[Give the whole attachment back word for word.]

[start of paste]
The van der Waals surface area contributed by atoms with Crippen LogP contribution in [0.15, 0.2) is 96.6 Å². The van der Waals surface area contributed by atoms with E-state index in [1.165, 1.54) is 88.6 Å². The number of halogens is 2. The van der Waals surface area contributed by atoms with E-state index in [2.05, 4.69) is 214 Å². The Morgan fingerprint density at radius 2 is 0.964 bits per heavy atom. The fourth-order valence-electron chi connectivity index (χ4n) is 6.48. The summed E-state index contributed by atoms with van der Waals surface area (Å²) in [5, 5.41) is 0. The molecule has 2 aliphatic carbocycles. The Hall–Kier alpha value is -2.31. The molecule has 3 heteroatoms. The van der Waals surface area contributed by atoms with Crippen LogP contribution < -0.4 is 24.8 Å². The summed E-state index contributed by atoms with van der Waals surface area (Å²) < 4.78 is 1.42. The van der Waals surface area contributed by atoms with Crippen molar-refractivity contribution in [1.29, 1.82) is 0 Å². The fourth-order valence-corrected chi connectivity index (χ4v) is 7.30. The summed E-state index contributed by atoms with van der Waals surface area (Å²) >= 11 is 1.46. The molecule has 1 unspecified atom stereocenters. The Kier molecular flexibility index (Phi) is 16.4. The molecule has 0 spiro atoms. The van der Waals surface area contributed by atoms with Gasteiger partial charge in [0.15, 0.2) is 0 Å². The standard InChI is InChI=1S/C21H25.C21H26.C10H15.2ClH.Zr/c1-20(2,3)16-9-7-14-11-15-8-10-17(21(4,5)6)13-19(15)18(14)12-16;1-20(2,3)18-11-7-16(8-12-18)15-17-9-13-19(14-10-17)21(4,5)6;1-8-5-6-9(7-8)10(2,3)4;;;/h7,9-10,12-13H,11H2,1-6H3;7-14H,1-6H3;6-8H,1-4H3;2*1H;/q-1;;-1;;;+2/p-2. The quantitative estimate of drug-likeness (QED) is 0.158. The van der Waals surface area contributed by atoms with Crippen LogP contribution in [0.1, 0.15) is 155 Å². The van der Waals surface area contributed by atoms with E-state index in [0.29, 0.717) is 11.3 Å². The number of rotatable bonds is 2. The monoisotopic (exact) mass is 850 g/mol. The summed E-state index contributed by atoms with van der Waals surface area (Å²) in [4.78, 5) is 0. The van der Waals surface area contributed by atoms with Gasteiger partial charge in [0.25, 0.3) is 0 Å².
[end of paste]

The van der Waals surface area contributed by atoms with Crippen LogP contribution in [0.15, 0.2) is 96.6 Å². The van der Waals surface area contributed by atoms with E-state index in [1.165, 1.54) is 88.6 Å². The number of halogens is 2. The van der Waals surface area contributed by atoms with E-state index in [2.05, 4.69) is 214 Å². The Morgan fingerprint density at radius 2 is 0.964 bits per heavy atom. The fourth-order valence-electron chi connectivity index (χ4n) is 6.48. The summed E-state index contributed by atoms with van der Waals surface area (Å²) in [5, 5.41) is 0. The molecule has 2 aliphatic carbocycles. The Hall–Kier alpha value is -2.31. The molecule has 3 heteroatoms. The van der Waals surface area contributed by atoms with Crippen LogP contribution < -0.4 is 24.8 Å². The summed E-state index contributed by atoms with van der Waals surface area (Å²) < 4.78 is 1.42. The van der Waals surface area contributed by atoms with Crippen molar-refractivity contribution in [1.29, 1.82) is 0 Å². The fourth-order valence-corrected chi connectivity index (χ4v) is 7.30. The summed E-state index contributed by atoms with van der Waals surface area (Å²) >= 11 is 1.46. The molecule has 1 unspecified atom stereocenters. The Kier molecular flexibility index (Phi) is 16.4. The molecule has 0 spiro atoms. The van der Waals surface area contributed by atoms with Gasteiger partial charge in [0.15, 0.2) is 0 Å². The standard InChI is InChI=1S/C21H25.C21H26.C10H15.2ClH.Zr/c1-20(2,3)16-9-7-14-11-15-8-10-17(21(4,5)6)13-19(15)18(14)12-16;1-20(2,3)18-11-7-16(8-12-18)15-17-9-13-19(14-10-17)21(4,5)6;1-8-5-6-9(7-8)10(2,3)4;;;/h7,9-10,12-13H,11H2,1-6H3;7-14H,1-6H3;6-8H,1-4H3;2*1H;/q-1;;-1;;;+2/p-2. The quantitative estimate of drug-likeness (QED) is 0.158. The van der Waals surface area contributed by atoms with Crippen LogP contribution in [0.1, 0.15) is 155 Å². The van der Waals surface area contributed by atoms with E-state index in [0.29, 0.717) is 11.3 Å². The number of rotatable bonds is 2. The monoisotopic (exact) mass is 850 g/mol. The summed E-state index contributed by atoms with van der Waals surface area (Å²) in [4.78, 5) is 0. The van der Waals surface area contributed by atoms with Gasteiger partial charge in [0.25, 0.3) is 0 Å².